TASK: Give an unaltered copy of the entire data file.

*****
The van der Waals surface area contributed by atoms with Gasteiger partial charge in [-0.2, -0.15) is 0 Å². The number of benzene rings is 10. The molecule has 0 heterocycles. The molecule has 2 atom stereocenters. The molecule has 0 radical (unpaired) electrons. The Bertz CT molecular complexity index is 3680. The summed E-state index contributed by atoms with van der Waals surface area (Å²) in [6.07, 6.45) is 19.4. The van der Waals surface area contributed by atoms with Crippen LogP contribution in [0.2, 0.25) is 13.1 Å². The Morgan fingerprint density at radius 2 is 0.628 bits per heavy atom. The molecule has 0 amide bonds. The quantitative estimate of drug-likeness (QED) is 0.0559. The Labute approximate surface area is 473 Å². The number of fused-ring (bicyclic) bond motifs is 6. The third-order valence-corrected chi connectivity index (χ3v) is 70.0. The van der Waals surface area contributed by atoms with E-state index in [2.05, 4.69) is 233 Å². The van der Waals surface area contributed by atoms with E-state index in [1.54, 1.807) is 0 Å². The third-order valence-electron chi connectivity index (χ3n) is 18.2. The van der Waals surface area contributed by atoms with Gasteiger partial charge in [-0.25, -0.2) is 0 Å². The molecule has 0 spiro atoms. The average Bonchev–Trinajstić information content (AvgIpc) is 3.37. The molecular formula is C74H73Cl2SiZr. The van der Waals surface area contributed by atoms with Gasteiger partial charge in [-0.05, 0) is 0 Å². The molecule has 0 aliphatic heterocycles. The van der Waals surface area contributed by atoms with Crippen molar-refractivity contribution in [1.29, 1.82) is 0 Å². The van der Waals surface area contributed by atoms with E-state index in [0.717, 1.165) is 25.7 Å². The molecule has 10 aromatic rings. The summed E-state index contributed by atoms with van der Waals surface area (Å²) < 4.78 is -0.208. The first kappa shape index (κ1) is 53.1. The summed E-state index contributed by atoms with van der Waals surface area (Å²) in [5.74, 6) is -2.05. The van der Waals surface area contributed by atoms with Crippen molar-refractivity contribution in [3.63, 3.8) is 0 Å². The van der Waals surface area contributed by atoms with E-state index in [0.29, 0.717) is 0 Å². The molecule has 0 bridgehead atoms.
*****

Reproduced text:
The van der Waals surface area contributed by atoms with Gasteiger partial charge in [-0.2, -0.15) is 0 Å². The number of benzene rings is 10. The molecule has 0 heterocycles. The molecule has 2 atom stereocenters. The molecule has 0 radical (unpaired) electrons. The Bertz CT molecular complexity index is 3680. The summed E-state index contributed by atoms with van der Waals surface area (Å²) in [6.07, 6.45) is 19.4. The van der Waals surface area contributed by atoms with Crippen LogP contribution in [0.2, 0.25) is 13.1 Å². The Morgan fingerprint density at radius 2 is 0.628 bits per heavy atom. The molecule has 0 amide bonds. The quantitative estimate of drug-likeness (QED) is 0.0559. The Labute approximate surface area is 473 Å². The number of fused-ring (bicyclic) bond motifs is 6. The third-order valence-corrected chi connectivity index (χ3v) is 70.0. The van der Waals surface area contributed by atoms with E-state index in [2.05, 4.69) is 233 Å². The van der Waals surface area contributed by atoms with E-state index in [1.54, 1.807) is 0 Å². The third-order valence-electron chi connectivity index (χ3n) is 18.2. The van der Waals surface area contributed by atoms with Gasteiger partial charge in [-0.25, -0.2) is 0 Å². The molecule has 0 spiro atoms. The average Bonchev–Trinajstić information content (AvgIpc) is 3.37. The molecular formula is C74H73Cl2SiZr. The van der Waals surface area contributed by atoms with Gasteiger partial charge in [-0.05, 0) is 0 Å². The molecule has 0 aliphatic heterocycles. The van der Waals surface area contributed by atoms with Crippen molar-refractivity contribution in [1.29, 1.82) is 0 Å². The van der Waals surface area contributed by atoms with E-state index in [0.717, 1.165) is 25.7 Å². The molecule has 10 aromatic rings. The summed E-state index contributed by atoms with van der Waals surface area (Å²) < 4.78 is -0.208. The first kappa shape index (κ1) is 53.1. The summed E-state index contributed by atoms with van der Waals surface area (Å²) in [5.74, 6) is -2.05. The van der Waals surface area contributed by atoms with Crippen molar-refractivity contribution in [3.63, 3.8) is 0 Å². The van der Waals surface area contributed by atoms with E-state index in [0.29, 0.717) is 0 Å². The molecule has 0 bridgehead atoms.